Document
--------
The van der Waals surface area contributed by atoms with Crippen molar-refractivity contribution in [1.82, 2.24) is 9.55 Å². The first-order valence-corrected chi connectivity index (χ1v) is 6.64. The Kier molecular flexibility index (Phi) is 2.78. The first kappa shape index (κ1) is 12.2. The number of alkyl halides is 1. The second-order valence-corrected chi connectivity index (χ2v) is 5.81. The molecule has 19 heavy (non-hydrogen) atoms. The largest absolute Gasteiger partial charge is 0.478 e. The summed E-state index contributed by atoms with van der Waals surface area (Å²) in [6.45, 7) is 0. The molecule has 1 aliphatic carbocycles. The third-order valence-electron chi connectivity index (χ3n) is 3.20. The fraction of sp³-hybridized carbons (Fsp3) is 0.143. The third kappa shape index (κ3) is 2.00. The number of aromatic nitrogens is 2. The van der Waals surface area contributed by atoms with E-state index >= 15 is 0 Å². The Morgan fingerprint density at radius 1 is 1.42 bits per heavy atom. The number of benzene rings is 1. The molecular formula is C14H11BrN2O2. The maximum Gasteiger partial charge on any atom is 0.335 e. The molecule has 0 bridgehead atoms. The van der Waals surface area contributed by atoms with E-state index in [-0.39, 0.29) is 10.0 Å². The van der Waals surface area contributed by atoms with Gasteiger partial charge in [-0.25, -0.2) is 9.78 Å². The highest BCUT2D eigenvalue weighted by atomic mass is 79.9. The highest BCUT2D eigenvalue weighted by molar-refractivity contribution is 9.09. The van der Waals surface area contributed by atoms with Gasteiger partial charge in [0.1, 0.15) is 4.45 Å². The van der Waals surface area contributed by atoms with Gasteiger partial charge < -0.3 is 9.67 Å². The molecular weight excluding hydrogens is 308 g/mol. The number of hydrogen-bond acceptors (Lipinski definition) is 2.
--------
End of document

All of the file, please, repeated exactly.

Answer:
The van der Waals surface area contributed by atoms with Crippen molar-refractivity contribution in [1.82, 2.24) is 9.55 Å². The first-order valence-corrected chi connectivity index (χ1v) is 6.64. The Kier molecular flexibility index (Phi) is 2.78. The first kappa shape index (κ1) is 12.2. The number of alkyl halides is 1. The second-order valence-corrected chi connectivity index (χ2v) is 5.81. The molecule has 19 heavy (non-hydrogen) atoms. The largest absolute Gasteiger partial charge is 0.478 e. The summed E-state index contributed by atoms with van der Waals surface area (Å²) in [6.45, 7) is 0. The molecule has 1 aliphatic carbocycles. The third-order valence-electron chi connectivity index (χ3n) is 3.20. The fraction of sp³-hybridized carbons (Fsp3) is 0.143. The third kappa shape index (κ3) is 2.00. The number of aromatic nitrogens is 2. The van der Waals surface area contributed by atoms with E-state index >= 15 is 0 Å². The Morgan fingerprint density at radius 1 is 1.42 bits per heavy atom. The number of benzene rings is 1. The molecular formula is C14H11BrN2O2. The maximum Gasteiger partial charge on any atom is 0.335 e. The molecule has 0 bridgehead atoms. The van der Waals surface area contributed by atoms with E-state index in [-0.39, 0.29) is 10.0 Å². The van der Waals surface area contributed by atoms with Gasteiger partial charge in [-0.25, -0.2) is 9.78 Å². The highest BCUT2D eigenvalue weighted by atomic mass is 79.9. The highest BCUT2D eigenvalue weighted by molar-refractivity contribution is 9.09. The van der Waals surface area contributed by atoms with Gasteiger partial charge in [0.1, 0.15) is 4.45 Å². The van der Waals surface area contributed by atoms with Gasteiger partial charge < -0.3 is 9.67 Å². The molecular weight excluding hydrogens is 308 g/mol. The number of hydrogen-bond acceptors (Lipinski definition) is 2.